Dallas City Hall
Six council districts have runoffs that will be decided on June 5
DAVID TAFFET | Senior Staff Writer
Six Dallas City Council districts have runoff elections that will be decided on June 5, but the District 13 Dallas City Council race between Gay Donnell Willis and Leland Burk has taken a nasty turn.
Burk recently revealed that Willis owes back taxes and called for her to withdraw from the race. Willis said her ex-husband owes the taxes and asked Burk to apologize. She also pointed out that he has a number of upcoming zoning cases that will come before the council from which he’ll have to abstain.
District 13 covers much of Preston Hollow, but it also includes a small part of Oak Lawn along Inwood Road. But the connection to the LGBTQ community runs deeper than that: The race to replace Jennifer Staubach Gates, who is term-limited, is between a gay man and the CEO of the Turtle Creek Conservancy.
On the issues, there aren’t big differences between the two candidates. The district includes some of the wealthiest neighborhoods in Dallas as well as Vickery Meadow, one of the poorest.
The LGBTQ community is split on this race. Stonewall Democrats has endorsed Willis. Dallas Gay and Lesbian Alliance has endorsed Burk. Both candidates’ lists of individual endorsements have quite a few names from the LGBTQ community.
The controversy began when Burk discovered Willis and her husband owed unpaid taxes dating back to 2007. The amount was in the hundreds of thousands of dollars. Burk called for her to withdraw from the race. However, according to Willis, she and her husband were divorced in 2014, and, under the divorce agreement, her husband was assigned all of the tax debt.
More recently, when the debt wasn’t fully paid, the IRS filed liens against both Willis and her ex-husband. She hired an attorney and filed an “innocent spouse” claim. Her maximum debt would be $15,000 over four years, and she’s waiting for a court ruling of what she actually owes, including whether she owes anything at all.
Willis called for Burk to apologize and pointed out that one of the issues in District 13 is development around Preston Road and Northwest Highway. Burk has several properties in the area that would be affected by any zoning decisions.
As city councilman, he’d have to recuse himself.
While she didn’t call for him to withdraw, she did point out that any influence he had on zoning that affected building height and density would affect traffic in the area and might not be in the best interest of people living in the area.
Burk answered a Dallas Morning News editorial that claimed he selectively released material as a political smear: “The fact is, we released every public document available about the liens from 2007 through 2011, including a Release of Liens for 2011,” Burk wrote on his website. “These public documents are all available online for anyone to see.
Conversely, the Morning News stated that the unpaid taxes are not my opponent’s responsibility based on a divorce decree that is sealed and not available to the public.”
Five candidates competed in the original election. Burk and Willis each received a little more than 4,000 votes in the district that normally has the highest voter turnout in the city. Even fewer voters turn out for runoffs. This race may be decided by which candidates gets out their supporters.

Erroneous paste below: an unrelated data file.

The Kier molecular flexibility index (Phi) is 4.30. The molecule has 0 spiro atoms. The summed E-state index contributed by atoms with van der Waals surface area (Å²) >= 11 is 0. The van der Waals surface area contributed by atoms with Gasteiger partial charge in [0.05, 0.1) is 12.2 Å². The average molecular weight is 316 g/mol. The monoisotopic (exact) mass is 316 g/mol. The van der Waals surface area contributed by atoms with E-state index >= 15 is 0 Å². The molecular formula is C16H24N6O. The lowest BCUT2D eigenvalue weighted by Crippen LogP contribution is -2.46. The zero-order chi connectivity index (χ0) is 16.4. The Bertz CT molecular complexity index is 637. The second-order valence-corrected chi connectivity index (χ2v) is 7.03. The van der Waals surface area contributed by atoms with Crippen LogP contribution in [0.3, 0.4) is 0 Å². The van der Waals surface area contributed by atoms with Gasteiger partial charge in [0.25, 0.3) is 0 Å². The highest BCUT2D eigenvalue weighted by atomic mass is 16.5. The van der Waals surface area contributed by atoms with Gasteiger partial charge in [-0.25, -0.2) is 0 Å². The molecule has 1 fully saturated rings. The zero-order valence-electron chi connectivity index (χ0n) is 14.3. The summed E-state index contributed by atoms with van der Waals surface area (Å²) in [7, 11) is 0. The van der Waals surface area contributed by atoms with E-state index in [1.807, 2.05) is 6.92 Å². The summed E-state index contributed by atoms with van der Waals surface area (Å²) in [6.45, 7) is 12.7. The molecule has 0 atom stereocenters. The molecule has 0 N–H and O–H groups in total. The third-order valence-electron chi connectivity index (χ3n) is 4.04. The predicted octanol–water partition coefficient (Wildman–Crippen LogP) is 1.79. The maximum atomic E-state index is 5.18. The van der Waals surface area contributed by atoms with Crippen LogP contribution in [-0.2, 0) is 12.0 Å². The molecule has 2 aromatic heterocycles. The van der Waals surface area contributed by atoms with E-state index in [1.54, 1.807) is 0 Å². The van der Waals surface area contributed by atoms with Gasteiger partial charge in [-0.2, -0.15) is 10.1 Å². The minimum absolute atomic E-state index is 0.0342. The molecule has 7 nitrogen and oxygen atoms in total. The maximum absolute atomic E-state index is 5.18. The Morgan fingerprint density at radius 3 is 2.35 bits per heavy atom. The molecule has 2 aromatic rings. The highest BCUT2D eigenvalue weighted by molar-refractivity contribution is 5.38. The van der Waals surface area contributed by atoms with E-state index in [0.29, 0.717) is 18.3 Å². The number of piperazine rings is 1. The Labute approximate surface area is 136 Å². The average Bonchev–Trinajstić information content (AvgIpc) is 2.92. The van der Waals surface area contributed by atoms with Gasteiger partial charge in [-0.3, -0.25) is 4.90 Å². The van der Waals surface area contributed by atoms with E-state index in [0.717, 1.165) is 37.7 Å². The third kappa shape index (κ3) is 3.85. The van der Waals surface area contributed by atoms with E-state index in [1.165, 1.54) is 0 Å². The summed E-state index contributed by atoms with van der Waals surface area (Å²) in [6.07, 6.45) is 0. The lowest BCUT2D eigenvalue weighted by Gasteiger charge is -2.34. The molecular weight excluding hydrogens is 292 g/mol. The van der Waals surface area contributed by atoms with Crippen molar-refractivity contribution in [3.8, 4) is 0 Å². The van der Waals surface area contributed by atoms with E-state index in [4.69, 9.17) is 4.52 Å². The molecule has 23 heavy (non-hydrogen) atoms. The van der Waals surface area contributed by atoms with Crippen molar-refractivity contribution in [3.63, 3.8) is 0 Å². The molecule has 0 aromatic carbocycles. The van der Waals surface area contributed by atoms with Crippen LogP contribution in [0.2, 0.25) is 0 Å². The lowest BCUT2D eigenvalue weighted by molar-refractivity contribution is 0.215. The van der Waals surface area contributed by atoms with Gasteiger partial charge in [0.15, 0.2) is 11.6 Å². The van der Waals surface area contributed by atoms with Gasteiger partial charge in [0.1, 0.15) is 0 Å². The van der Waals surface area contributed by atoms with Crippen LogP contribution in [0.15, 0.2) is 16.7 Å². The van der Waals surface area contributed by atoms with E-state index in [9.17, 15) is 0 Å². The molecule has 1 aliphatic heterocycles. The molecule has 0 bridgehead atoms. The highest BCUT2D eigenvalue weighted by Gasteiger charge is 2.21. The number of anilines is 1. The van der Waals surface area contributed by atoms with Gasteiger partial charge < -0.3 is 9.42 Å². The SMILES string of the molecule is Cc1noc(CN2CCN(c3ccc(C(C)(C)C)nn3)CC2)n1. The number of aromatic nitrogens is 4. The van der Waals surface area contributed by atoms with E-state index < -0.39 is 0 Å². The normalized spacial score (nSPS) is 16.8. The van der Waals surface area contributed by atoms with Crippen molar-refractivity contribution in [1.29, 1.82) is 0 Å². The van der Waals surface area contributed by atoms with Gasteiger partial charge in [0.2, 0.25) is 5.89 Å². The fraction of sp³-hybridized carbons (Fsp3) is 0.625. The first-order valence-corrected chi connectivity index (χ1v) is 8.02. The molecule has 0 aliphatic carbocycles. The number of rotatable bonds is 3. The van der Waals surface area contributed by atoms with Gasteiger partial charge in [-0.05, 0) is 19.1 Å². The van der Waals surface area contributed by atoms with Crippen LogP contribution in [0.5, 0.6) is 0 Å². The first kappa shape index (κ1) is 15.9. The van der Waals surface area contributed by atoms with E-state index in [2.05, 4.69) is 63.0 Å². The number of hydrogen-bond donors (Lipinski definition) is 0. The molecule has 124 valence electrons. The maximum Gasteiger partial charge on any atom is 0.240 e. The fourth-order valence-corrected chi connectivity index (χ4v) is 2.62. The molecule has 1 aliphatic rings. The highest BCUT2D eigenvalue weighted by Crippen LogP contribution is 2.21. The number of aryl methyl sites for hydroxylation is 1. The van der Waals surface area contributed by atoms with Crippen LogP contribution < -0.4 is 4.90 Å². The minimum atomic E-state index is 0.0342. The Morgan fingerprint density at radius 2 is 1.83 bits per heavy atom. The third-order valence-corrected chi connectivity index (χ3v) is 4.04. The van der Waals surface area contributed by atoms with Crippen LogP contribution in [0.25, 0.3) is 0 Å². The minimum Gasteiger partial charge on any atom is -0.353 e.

Five other Dallas City Council races are in runoffs including the two Oak Lawn seats.
The race to replace Mayor Pro Tem Adam Medrano in District 2 is between Jesse Moreno and Sana Syed. Both Stonewall and DGLA as well as third-place finisher Raha Assadi have endorsed Moreno, who got 39 percent of the vote in a five-way race.
Moreno has served on boards and commissions for the past 20 years, most recently on the park board. He said he worked to make rec centers “safe and inclusive for everyone” by requiring diversity training for all staff.
His wife, Monica, is Medrano’s chief of staff and has been active with the city’s LGBT Task Force.
Syed is currently executive vice president of community outreach and development for Nicholas Residential. She has been a local TV news reporter and served as director of the city’s Public Information Office.
“I have built my career as an inclusive bridge builder,” Syed wrote in an email. “Giving a voice to the less fortunate and standing up for those who have experienced trauma. To move Dallas forward, we must bring people together to solve our toughest issues. I’d be honored to be that person for District 2.”
The council district line runs down Cedar Springs Road. The Round-Up Saloon side of the street is District 14 where incumbent David Blewett is defending his seat against challenger Paul Ridley.
Both DGLA and Stonewall endorsed Ridley. Ridley is a long-time member of the Oak Lawn Committee that works to keep development in the area more pedestrian-friendly and enhance the ambiance while developing an urban environment.
District 14 resident David Faulkner said he’s supporting Blewett because “David and his staff do an excellent job of constituent services. I live and work in D14. Anytime I’ve needed help with anything (city services, concerns about street racing or other crime issues) they have been there to resolve things quickly.”
AND THE REST
Carol King Arnold is defending her District 4 seat against challenger Maxie Johnson. Stonewall endorsed Arnold. DGLA made no endorsement.
In District 7, Adam Bazaldua, who beat then-incumbent Kevin Felder in 2019, faces him again in the runoff. Both Stonewall and DGLA endorsed Bazaldua.
In the race to replace Lee Kleinman in Far North Dallas’ District 11, Jaynie Schultz faces Barry Wernick. DGLA endorsed Schultz. Stonewall didn’t endorse.
Early voting runs through Tuesday, June 1. Polls are closed on May 31, Memorial Day. Election Day is Saturday, June 5.